|Year : 2018 | Volume
| Issue : 2 | Page : 132-135
Salvage of red blood cell units using remote electronic blood issue system in operation theater: A pilot study from India
Aseem K Tiwari1, Geet Aggarwal1, Devi Prasad Acharya2, Dinesh Arora1, Gunjan Bhardwaj1, Divya Setya1, Vijay Vohra3, Arvinder S Soin4
1 Department of Transfusion Medicine, Medanta-The Medicity, Gurgaon, Haryana, India
2 Department of Transfusion Medicine, IMS and Sum Hospital, Bhuvneshwar, Odisha, India
3 Department of Liver Transplant Anesthesia, Medanta-The Medicity, Gurgaon, Haryana, India
4 Department of Liver Transplant and Regenerative Medicine, Medanta-The Medicity, Gurgaon, Haryana, India
|Date of Web Publication||24-Oct-2018|
Dr. Aseem K Tiwari
Department of Transfusion Medicine, Liver Transplant and Regenerative Medicine Medanta-The Medicity, Gurgaon, Haryana
Source of Support: None, Conflict of Interest: None
Introduction: Anesthetists procure pre-defined number of blood units in advance for surgical patients for ‘just-in-case’ scenarios. This often results in non-usage and discarding of blood units. Blood bank discards blood units returned from operation theatre due to disruption of cold chain. In an effort to reduce this wastage an intervention from transfusion medicine team was undertaken in collaboration with liver transplant team with help of an electronically controlled remote inventory and bedside transfusion management system called BloodTrack Courier. Effectiveness of BloodTrack® Courier in tracing and reducing red cell unit wastage was studied over a four-month period and compared with four-month historical control. Materials and Method: intervention was limited to red cell units issued in elective live-donor liver transplant cases through BloodTrack (Haemonetics Corporation, USA). Controlled access linked to hospital identity cards was provided to Transfusion Medicine Specialists and Liver Transplant anesthetists with different access levels. Pre-allocated RBC units were kept at OT refrigerator for a period of 24-36 hours after which unused units were retrieved by BTS and re-inventoried. Results: Transfusion of RBC units in 60 liver transplant recipients donor before installation was compared with similar 86 liver transplant recipient-donor after installation of BloodTrack. Mean number of RBC units transfused in recipient-donor decreased from 6.2 and 1.0 unit before installation to 5.9 and 0.76 units after installation, respectively. RBC units discarded due to breakage of cold-chain reduced to zero and RBC units successfully returned to blood bank increased 7.6 times. Conclusion: Blood inventory management and remote issue function of Blood Track was very effective in saving RBC units during four-month study period.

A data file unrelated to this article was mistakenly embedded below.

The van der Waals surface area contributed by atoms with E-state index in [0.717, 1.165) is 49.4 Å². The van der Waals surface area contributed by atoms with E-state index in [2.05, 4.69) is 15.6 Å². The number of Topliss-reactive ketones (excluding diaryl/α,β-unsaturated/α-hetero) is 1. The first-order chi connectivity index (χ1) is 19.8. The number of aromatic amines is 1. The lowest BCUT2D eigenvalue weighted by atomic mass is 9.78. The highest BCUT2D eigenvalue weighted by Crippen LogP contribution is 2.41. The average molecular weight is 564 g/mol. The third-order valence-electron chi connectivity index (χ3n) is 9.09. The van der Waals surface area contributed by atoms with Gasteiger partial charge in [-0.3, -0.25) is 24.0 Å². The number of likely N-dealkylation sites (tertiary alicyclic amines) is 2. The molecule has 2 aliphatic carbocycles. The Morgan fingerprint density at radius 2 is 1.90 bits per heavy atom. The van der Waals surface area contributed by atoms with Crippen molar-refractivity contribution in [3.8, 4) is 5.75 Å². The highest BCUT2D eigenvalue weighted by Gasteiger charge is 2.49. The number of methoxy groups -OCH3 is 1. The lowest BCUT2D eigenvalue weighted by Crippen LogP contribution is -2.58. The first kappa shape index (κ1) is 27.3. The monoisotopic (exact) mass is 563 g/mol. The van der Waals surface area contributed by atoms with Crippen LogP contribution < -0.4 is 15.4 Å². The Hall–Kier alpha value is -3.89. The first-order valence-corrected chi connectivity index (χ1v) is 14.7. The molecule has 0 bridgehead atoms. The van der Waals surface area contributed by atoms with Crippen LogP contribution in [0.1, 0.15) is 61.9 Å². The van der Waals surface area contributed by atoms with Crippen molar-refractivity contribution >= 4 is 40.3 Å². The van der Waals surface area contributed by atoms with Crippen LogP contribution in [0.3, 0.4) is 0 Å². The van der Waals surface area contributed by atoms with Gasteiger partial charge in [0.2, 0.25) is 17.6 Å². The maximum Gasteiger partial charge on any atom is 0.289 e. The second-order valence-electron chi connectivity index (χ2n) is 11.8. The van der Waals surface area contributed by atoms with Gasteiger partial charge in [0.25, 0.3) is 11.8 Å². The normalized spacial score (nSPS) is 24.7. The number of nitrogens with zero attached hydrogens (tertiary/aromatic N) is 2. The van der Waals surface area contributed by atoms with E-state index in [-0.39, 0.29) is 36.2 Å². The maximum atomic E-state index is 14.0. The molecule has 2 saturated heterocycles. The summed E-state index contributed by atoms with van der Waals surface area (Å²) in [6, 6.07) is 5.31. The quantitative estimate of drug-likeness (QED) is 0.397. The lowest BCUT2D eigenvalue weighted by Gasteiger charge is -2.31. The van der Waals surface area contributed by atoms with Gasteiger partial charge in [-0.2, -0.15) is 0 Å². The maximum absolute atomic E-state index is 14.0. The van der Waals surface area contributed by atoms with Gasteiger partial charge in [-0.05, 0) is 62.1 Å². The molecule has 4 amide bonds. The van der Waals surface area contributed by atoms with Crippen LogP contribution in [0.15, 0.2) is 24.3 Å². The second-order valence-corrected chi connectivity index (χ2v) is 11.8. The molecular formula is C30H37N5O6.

Keywords: BloodTrack, inventory management, liver transplant, red blood cell salvage
|How to cite this article:|
Tiwari AK, Aggarwal G, Acharya DP, Arora D, Bhardwaj G, Setya D, Vohra V, Soin AS. Salvage of red blood cell units using remote electronic blood issue system in operation theater: A pilot study from India. Glob J Transfus Med 2018;3:132-5
|How to cite this URL:|